By MARK GATELY and DEB BAUER
Check out the origin story of “the most famous seven words in American journalism”.
He said, she said
A quote is the written form of the words people have spoken. Quotes are shown surrounded by quotation marks, either single (‘) or double (“). The alternative to using a quote is to rewrite the sentence into what we call “reported speech”.
There are two kinds of quotes: direct and indirect
- Direct quote: An exact transcription, word for word, of what a person said. You always put them within quotation marks.
- Indirect quote (or paraphrasing): is faithful to the meaning of what a person said though the wording is not exactly the same. You don’t use quotation marks.
As they often form the heart of your story it is important to get them right
- Only use quotes that add to your story
- Only include exactly what the interviewee has said
- Follow the accepted journalistic formats for reporting speech
- Use in headlines where appropriate
- Do not use italics
- Do not tack quotes on to the end of a long paragraph
“Each quotation should serve a purpose, such as reveal a source’s character, describe or emphasize a point, or present an opinion.” – University of Richmond Writing Centre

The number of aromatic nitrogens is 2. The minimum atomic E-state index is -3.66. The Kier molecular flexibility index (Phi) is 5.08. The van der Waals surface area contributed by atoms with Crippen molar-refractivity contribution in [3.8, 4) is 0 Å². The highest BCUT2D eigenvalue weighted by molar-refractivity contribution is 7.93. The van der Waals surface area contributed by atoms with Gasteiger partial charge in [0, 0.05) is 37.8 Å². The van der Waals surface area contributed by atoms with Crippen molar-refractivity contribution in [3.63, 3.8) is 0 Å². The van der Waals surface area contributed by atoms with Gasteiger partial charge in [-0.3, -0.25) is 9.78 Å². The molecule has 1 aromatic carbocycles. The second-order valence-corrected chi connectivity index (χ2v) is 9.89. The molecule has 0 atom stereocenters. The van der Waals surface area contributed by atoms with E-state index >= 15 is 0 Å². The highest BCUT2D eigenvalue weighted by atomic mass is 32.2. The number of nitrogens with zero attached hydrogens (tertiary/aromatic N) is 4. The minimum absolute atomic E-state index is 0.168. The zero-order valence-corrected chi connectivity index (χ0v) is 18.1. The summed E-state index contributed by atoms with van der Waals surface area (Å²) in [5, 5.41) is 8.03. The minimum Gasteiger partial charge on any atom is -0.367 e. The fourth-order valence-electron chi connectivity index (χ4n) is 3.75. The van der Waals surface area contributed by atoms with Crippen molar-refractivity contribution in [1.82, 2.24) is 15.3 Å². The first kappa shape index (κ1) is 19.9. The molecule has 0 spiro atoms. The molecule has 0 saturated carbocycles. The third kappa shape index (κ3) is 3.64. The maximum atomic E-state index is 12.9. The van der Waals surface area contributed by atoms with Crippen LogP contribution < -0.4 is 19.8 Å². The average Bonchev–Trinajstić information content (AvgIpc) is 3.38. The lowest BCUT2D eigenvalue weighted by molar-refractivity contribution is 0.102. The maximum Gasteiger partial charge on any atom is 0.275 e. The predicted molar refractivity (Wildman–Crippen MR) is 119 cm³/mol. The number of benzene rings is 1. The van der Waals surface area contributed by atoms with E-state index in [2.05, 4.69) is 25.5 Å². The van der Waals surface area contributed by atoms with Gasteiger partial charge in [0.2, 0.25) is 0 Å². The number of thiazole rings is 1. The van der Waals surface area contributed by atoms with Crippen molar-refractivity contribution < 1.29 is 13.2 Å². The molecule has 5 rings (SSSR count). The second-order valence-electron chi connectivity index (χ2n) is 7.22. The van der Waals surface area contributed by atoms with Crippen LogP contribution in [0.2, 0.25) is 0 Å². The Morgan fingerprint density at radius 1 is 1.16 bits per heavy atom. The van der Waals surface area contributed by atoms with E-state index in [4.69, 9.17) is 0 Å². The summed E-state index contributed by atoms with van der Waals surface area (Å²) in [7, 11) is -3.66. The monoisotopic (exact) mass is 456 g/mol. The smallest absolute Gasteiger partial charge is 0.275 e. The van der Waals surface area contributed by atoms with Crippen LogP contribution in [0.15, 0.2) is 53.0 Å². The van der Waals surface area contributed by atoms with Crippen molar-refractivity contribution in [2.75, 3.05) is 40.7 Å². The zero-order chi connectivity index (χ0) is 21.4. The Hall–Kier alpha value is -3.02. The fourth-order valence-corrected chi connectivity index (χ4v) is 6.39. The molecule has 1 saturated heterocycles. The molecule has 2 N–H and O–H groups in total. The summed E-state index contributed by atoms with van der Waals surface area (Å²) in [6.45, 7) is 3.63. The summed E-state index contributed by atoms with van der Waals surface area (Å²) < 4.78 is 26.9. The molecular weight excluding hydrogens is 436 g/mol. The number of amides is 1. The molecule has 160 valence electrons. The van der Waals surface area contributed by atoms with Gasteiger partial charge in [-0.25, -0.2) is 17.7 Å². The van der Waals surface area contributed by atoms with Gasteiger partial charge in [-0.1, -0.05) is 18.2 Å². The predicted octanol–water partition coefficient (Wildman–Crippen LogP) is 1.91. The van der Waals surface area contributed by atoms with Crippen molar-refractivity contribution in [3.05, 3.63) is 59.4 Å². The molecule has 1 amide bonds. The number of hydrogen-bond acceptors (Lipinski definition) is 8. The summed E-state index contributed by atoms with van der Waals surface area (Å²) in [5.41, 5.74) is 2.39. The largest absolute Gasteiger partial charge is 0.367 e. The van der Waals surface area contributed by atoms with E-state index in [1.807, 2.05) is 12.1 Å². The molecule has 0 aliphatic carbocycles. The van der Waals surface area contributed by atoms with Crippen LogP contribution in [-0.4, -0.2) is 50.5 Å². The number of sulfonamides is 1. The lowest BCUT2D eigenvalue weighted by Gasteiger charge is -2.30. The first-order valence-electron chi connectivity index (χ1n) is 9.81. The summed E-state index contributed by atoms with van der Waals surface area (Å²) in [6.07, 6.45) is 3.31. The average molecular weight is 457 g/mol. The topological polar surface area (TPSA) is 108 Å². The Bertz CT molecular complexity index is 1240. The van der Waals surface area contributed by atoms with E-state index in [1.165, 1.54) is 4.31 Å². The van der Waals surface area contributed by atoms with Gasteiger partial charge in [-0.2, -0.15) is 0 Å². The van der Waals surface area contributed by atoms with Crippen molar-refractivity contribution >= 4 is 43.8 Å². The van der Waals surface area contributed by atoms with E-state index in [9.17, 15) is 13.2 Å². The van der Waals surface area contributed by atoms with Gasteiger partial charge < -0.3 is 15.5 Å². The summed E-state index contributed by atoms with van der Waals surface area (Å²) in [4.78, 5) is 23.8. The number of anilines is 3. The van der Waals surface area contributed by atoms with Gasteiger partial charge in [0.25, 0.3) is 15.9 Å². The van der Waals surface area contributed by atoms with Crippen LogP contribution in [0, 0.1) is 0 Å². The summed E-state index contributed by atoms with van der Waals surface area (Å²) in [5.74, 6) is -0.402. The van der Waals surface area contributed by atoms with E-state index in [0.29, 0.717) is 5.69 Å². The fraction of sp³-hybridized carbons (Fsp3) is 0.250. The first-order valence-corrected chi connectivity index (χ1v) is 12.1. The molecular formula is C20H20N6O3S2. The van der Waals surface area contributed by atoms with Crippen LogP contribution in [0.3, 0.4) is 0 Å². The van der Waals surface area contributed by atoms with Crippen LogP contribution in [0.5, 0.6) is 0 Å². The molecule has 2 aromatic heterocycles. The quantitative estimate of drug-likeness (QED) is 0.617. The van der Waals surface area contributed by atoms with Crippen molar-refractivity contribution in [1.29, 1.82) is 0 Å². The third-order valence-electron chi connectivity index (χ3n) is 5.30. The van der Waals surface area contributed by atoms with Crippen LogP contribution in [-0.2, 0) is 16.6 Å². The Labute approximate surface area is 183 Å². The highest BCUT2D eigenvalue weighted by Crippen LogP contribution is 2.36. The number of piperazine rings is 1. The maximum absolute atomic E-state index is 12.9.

Here is an example of the correct way to write a quote:
Cunninghams Real Estate director and former president of the Real Estate Institute of NSW John Cunningham said the market was “abnormal” at every level.
“Selling very late at night is not normal,” Mr Cunningham said. “There are multiple buyers on most properties and they’re all jockeying to get their offers accepted.”
Make sure you use good quotes nice and high in your story. Do not leave them until the end.
- 15 tips for handling quotes
- This Wiki provides easy-to-understand examples of how to formulate quotes
- An excellent detailed rundown in The News Manual
Finalise your story idea for the first Writing assessment task
A draft (part-time) or final version (full-time) is due next week so you should have an idea and be organising an interview/s for your story.
Take the opportunity to write a short plan or outline for your story including an angle and possible interviewees. Put this in a Word document and place in the Google drive.
Any questions on what is required can be obtained by studying the specific task instructions in the subject guide. If you need clarification or have any unanswered questions, please contact me ASAP.
WEEK #7 – Assessment Part 1
Write: A news story of 350 – 400 words for print or online (ie: text only)
Add: An attention-grabbing headline (making sure you consider SEO) and at least one image (below the headline) which you have taken yourself or sourced through Creative Commons.
Place your Word document in the Final Assessments folder and post it on your WordPress site.
- Outliers: The Story of Success by Malcolm Gladwell (Joshua S)
- The Great White Shark Hunt by Hunter S Thompson